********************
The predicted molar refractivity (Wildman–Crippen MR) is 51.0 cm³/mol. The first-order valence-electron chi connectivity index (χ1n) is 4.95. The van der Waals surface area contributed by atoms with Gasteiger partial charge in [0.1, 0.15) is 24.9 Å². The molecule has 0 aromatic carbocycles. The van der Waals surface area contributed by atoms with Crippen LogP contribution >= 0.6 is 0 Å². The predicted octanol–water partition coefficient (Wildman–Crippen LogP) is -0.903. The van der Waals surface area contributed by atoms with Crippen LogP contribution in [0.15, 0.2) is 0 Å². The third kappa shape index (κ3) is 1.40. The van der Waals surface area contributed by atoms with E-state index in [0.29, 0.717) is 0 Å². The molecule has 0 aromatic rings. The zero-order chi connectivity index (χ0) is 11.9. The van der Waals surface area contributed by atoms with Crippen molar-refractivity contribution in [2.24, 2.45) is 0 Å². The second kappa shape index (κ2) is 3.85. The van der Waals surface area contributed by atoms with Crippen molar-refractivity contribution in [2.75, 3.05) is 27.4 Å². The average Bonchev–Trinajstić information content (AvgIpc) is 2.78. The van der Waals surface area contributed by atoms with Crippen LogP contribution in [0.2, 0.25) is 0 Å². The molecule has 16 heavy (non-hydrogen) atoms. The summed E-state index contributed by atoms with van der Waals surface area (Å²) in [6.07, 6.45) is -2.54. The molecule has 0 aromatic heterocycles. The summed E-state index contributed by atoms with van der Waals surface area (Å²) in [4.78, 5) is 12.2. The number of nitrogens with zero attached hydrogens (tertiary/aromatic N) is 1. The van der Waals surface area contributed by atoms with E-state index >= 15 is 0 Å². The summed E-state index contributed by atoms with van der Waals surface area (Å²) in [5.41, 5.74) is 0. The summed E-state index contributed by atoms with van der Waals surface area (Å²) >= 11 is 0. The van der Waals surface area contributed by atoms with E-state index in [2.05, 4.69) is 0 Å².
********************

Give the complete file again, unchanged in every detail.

The predicted molar refractivity (Wildman–Crippen MR) is 51.0 cm³/mol. The first-order valence-electron chi connectivity index (χ1n) is 4.95. The van der Waals surface area contributed by atoms with Gasteiger partial charge in [0.1, 0.15) is 24.9 Å². The molecule has 0 aromatic carbocycles. The van der Waals surface area contributed by atoms with Crippen LogP contribution >= 0.6 is 0 Å². The predicted octanol–water partition coefficient (Wildman–Crippen LogP) is -0.903. The van der Waals surface area contributed by atoms with Crippen LogP contribution in [0.15, 0.2) is 0 Å². The third kappa shape index (κ3) is 1.40. The van der Waals surface area contributed by atoms with E-state index in [0.29, 0.717) is 0 Å². The molecule has 0 aromatic rings. The zero-order chi connectivity index (χ0) is 11.9. The van der Waals surface area contributed by atoms with Crippen molar-refractivity contribution in [2.24, 2.45) is 0 Å². The second kappa shape index (κ2) is 3.85. The van der Waals surface area contributed by atoms with Crippen molar-refractivity contribution in [2.75, 3.05) is 27.4 Å². The average Bonchev–Trinajstić information content (AvgIpc) is 2.78. The van der Waals surface area contributed by atoms with Crippen LogP contribution in [0.2, 0.25) is 0 Å². The molecule has 16 heavy (non-hydrogen) atoms. The summed E-state index contributed by atoms with van der Waals surface area (Å²) in [6.07, 6.45) is -2.54. The molecule has 0 aromatic heterocycles. The summed E-state index contributed by atoms with van der Waals surface area (Å²) in [4.78, 5) is 12.2. The number of nitrogens with zero attached hydrogens (tertiary/aromatic N) is 1. The van der Waals surface area contributed by atoms with E-state index >= 15 is 0 Å². The summed E-state index contributed by atoms with van der Waals surface area (Å²) in [5.41, 5.74) is 0. The summed E-state index contributed by atoms with van der Waals surface area (Å²) >= 11 is 0. The van der Waals surface area contributed by atoms with E-state index in [2.05, 4.69) is 0 Å².